Deathcember is an advent calendar in movie form, giving us 24 (plus some extra) Christmas-themed films to count down until Christmas. The films vary in style and tone, but they are all filled with (a) holiday spirit.
As with most anthologies, Deathcember has some clear winners and a few that were not for me (with the former being more present in the first volume and the latter more in the second volume), but I assume that the favorites and unfavorites will vary from person to person. It was definitely nice that they included more than the usual token female director (although there could have been more people of color involved). I was a little worried that so many short films in less than three hours would get a little too much, but it was surprisingly not-exhausting (I was glad that they showed the version split into two volumes). In short, it was a very fun evening. There are definitely worse ways to pass time during the holiday season.
After the jump, I talk about each of the segments individually. If you prefer to be surprised what’s behind those doors, you probably shouldn’t continue. But I won’t give away spoilers.
“Plot”: Deborah Feldman, Leyla Hussein, Rokudenashiko, Doris Wagner and Vithika Yadav are five very different women from five very different countries and communities. But all five of them fight for a juster society for women, especially when it comes to their sexual self-determination and general bodily autonomy.
#Female Pleasure is a very interesting documentary. Despite the often very heavy and not at all positive topics, it manages to maintain a sense of sweetness and a sense of humor that I found quite enjoyable. But above all, it makes important and good points.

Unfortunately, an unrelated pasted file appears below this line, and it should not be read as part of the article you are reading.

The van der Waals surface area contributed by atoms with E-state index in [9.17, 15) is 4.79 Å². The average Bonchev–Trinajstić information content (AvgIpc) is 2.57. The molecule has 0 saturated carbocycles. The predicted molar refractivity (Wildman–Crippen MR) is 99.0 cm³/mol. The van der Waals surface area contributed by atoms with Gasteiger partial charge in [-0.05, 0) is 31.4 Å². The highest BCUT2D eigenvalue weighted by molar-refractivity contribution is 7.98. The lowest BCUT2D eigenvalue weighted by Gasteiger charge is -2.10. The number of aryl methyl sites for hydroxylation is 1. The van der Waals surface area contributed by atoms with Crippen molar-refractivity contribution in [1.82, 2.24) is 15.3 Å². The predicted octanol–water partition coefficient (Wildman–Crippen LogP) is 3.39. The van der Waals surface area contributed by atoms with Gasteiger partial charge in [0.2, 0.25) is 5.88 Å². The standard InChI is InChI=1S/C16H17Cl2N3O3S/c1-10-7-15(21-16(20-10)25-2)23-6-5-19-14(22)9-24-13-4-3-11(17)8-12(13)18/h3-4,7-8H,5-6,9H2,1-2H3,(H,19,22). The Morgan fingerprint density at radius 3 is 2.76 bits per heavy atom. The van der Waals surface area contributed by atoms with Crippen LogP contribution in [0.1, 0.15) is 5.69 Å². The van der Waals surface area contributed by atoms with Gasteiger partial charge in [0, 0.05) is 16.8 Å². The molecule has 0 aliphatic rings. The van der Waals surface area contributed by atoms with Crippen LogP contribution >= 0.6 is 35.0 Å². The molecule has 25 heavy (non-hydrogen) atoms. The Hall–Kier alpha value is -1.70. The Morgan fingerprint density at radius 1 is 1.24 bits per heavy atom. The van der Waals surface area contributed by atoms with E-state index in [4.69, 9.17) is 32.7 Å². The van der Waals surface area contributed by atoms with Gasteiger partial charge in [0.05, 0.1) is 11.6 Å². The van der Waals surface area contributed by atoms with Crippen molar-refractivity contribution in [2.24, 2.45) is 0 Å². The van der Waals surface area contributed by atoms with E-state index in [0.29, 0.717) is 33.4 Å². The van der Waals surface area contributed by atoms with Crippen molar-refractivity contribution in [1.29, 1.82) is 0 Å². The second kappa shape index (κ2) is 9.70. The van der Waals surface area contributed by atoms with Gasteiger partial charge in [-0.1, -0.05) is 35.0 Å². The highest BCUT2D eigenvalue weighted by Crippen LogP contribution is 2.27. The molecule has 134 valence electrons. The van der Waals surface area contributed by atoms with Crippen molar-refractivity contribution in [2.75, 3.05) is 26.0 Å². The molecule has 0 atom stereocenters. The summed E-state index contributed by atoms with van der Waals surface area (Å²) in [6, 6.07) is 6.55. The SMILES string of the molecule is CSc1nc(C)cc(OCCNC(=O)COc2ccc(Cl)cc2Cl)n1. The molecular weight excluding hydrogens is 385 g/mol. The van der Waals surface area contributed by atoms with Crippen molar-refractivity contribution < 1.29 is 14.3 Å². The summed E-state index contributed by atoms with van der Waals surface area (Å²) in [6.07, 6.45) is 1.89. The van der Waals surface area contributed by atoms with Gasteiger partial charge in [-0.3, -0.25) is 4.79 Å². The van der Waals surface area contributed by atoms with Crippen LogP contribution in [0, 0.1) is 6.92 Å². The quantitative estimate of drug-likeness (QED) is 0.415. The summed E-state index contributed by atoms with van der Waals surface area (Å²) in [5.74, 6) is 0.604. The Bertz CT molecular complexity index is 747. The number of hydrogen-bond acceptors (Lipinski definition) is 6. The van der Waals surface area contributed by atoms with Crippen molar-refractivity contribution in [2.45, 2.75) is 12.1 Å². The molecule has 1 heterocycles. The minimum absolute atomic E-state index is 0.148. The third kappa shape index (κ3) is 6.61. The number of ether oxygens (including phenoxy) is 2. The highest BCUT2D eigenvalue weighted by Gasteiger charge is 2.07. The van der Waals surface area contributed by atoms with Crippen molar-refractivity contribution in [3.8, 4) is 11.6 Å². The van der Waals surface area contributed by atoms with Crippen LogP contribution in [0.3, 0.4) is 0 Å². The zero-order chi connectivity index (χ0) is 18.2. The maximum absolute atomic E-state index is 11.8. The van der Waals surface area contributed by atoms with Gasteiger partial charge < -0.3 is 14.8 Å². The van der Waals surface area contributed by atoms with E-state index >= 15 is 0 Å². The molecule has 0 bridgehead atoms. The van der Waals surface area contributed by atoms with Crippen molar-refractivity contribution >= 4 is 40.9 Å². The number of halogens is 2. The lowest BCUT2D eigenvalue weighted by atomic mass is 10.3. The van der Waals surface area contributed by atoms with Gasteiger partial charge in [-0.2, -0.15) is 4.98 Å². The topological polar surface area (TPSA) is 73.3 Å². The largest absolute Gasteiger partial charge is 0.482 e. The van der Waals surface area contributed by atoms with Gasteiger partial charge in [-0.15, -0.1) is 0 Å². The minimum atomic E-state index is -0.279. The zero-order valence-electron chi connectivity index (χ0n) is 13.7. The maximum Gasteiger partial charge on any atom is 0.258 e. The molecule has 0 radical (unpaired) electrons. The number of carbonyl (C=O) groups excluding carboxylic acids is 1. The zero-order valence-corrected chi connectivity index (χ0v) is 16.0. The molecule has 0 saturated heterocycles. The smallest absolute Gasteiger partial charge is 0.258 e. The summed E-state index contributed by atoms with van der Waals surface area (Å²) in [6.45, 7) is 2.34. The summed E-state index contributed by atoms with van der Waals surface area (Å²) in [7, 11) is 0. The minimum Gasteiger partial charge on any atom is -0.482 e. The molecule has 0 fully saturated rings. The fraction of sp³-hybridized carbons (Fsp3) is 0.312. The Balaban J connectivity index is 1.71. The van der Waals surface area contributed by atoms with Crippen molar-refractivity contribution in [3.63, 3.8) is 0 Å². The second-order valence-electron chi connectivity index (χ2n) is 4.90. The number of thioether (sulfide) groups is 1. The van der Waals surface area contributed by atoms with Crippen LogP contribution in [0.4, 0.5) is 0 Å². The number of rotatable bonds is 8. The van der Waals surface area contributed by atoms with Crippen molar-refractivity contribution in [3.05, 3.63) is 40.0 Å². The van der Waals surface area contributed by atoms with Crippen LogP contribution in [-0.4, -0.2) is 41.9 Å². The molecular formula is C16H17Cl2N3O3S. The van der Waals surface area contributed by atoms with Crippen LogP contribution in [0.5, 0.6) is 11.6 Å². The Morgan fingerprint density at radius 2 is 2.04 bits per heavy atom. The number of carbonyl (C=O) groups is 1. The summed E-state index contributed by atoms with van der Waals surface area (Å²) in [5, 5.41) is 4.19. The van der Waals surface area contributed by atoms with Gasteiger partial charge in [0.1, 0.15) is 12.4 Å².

Plot: In this mix of fiction and documentary, Laura (Laura Benson), Tómas (Tómas Lemarquis) and Christian (Christian Bayerlein) share their journey of (re-)discovering intimacy, looking for connections and overcoming their fears by finding them.
Touch Me Not is a fantastic film. It’s touching, interesting, smart and full of insights. It’s not only a film about intimacy, it is a film that’s intimate itself, sharing something very valuable.
“Plot”: Saúl Armendáriz has spent over 25 years as the luchador Cassandro el exotico! and he has the body to show for it: aches and metal pins keep him both together and from continuing his career. But it’s not the only reason he finds himself in a difficult position: he is also gay and in the macho world of lucha libre, this is yet another fight – but one that Cassandro seems to have won. Nevertheless, facing the rest of his life, he has to figure out how to deal.
Cassandro the Exotico! is a mediocre documentary about a very interesting subject. Thanks to Cassandro and his charisma, it’s easy to look past the film’s weaknesses and enjoy it.
Plot: Two women on a road trip: one wants to shoot a porn film, the other wants to see her family. They used to be lovers once, now they are again. They pick up a third woman and as they drive through Souther Argentina, they meet more women, discovering themselves and each other through sex, talking and traveling together.
Las hijas del fuego is basically high concept porn. Some parts of it worked for me, others didn’t so much. But it’s an interesting attempt in any case.